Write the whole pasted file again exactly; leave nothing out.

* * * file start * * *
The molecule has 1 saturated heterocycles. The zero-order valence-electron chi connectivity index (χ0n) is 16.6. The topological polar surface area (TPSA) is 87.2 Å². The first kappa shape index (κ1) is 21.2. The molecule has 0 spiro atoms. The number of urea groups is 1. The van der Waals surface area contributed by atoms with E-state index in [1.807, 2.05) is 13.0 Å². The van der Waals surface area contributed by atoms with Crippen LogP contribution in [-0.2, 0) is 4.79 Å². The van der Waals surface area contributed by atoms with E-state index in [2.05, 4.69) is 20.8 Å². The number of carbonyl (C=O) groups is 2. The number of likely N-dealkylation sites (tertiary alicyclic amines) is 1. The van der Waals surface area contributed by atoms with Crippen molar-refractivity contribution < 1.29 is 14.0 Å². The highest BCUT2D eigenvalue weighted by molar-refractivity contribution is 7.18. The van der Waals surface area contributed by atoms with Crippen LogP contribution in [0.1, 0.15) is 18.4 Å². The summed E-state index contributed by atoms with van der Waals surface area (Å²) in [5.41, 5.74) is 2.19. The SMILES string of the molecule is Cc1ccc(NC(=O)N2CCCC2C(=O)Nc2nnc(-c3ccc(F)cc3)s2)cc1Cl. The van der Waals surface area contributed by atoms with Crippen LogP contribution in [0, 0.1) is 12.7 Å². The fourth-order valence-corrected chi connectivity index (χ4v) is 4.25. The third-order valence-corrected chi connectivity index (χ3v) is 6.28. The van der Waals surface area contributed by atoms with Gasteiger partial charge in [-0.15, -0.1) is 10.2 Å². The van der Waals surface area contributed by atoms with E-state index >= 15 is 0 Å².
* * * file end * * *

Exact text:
The molecule has 1 saturated heterocycles. The zero-order valence-electron chi connectivity index (χ0n) is 16.6. The topological polar surface area (TPSA) is 87.2 Å². The first kappa shape index (κ1) is 21.2. The molecule has 0 spiro atoms. The number of urea groups is 1. The van der Waals surface area contributed by atoms with E-state index in [1.807, 2.05) is 13.0 Å². The van der Waals surface area contributed by atoms with Crippen LogP contribution in [-0.2, 0) is 4.79 Å². The van der Waals surface area contributed by atoms with E-state index in [2.05, 4.69) is 20.8 Å². The number of carbonyl (C=O) groups is 2. The number of likely N-dealkylation sites (tertiary alicyclic amines) is 1. The van der Waals surface area contributed by atoms with Crippen molar-refractivity contribution < 1.29 is 14.0 Å². The highest BCUT2D eigenvalue weighted by molar-refractivity contribution is 7.18. The van der Waals surface area contributed by atoms with Crippen LogP contribution in [0.1, 0.15) is 18.4 Å². The summed E-state index contributed by atoms with van der Waals surface area (Å²) in [5.41, 5.74) is 2.19. The SMILES string of the molecule is Cc1ccc(NC(=O)N2CCCC2C(=O)Nc2nnc(-c3ccc(F)cc3)s2)cc1Cl. The van der Waals surface area contributed by atoms with Crippen LogP contribution in [0, 0.1) is 12.7 Å². The fourth-order valence-corrected chi connectivity index (χ4v) is 4.25. The third-order valence-corrected chi connectivity index (χ3v) is 6.28. The van der Waals surface area contributed by atoms with Gasteiger partial charge in [-0.15, -0.1) is 10.2 Å². The van der Waals surface area contributed by atoms with E-state index >= 15 is 0 Å².